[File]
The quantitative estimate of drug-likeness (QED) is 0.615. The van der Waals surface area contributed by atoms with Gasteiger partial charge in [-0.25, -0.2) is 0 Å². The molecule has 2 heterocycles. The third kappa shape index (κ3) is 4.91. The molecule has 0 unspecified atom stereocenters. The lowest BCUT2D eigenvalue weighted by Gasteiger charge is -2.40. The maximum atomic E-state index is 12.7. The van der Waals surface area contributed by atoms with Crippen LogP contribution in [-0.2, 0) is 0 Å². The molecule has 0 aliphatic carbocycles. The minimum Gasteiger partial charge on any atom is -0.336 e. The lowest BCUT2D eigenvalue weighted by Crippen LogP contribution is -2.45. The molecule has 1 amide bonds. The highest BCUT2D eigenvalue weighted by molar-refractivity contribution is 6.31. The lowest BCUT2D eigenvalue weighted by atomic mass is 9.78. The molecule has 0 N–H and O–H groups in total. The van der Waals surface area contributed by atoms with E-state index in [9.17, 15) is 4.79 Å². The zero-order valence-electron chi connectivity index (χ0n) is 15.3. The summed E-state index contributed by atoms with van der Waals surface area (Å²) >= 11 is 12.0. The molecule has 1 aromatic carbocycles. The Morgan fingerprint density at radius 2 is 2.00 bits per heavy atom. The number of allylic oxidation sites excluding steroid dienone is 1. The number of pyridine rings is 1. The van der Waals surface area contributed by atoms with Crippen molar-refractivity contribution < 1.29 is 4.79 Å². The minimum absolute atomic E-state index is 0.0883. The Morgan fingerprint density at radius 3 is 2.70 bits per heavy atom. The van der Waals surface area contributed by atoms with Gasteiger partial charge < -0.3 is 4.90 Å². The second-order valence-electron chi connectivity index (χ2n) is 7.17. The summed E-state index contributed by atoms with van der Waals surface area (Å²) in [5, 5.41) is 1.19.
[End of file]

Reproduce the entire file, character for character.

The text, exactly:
The quantitative estimate of drug-likeness (QED) is 0.615. The van der Waals surface area contributed by atoms with Gasteiger partial charge in [-0.25, -0.2) is 0 Å². The molecule has 2 heterocycles. The third kappa shape index (κ3) is 4.91. The molecule has 0 unspecified atom stereocenters. The lowest BCUT2D eigenvalue weighted by Gasteiger charge is -2.40. The maximum atomic E-state index is 12.7. The van der Waals surface area contributed by atoms with Crippen LogP contribution in [-0.2, 0) is 0 Å². The molecule has 0 aliphatic carbocycles. The minimum Gasteiger partial charge on any atom is -0.336 e. The lowest BCUT2D eigenvalue weighted by Crippen LogP contribution is -2.45. The molecule has 1 amide bonds. The highest BCUT2D eigenvalue weighted by molar-refractivity contribution is 6.31. The lowest BCUT2D eigenvalue weighted by atomic mass is 9.78. The molecule has 0 N–H and O–H groups in total. The van der Waals surface area contributed by atoms with E-state index in [9.17, 15) is 4.79 Å². The zero-order valence-electron chi connectivity index (χ0n) is 15.3. The summed E-state index contributed by atoms with van der Waals surface area (Å²) >= 11 is 12.0. The molecule has 1 aromatic carbocycles. The Morgan fingerprint density at radius 2 is 2.00 bits per heavy atom. The number of allylic oxidation sites excluding steroid dienone is 1. The number of pyridine rings is 1. The van der Waals surface area contributed by atoms with Crippen molar-refractivity contribution < 1.29 is 4.79 Å². The minimum absolute atomic E-state index is 0.0883. The Morgan fingerprint density at radius 3 is 2.70 bits per heavy atom. The van der Waals surface area contributed by atoms with Gasteiger partial charge < -0.3 is 4.90 Å². The second-order valence-electron chi connectivity index (χ2n) is 7.17. The summed E-state index contributed by atoms with van der Waals surface area (Å²) in [5, 5.41) is 1.19.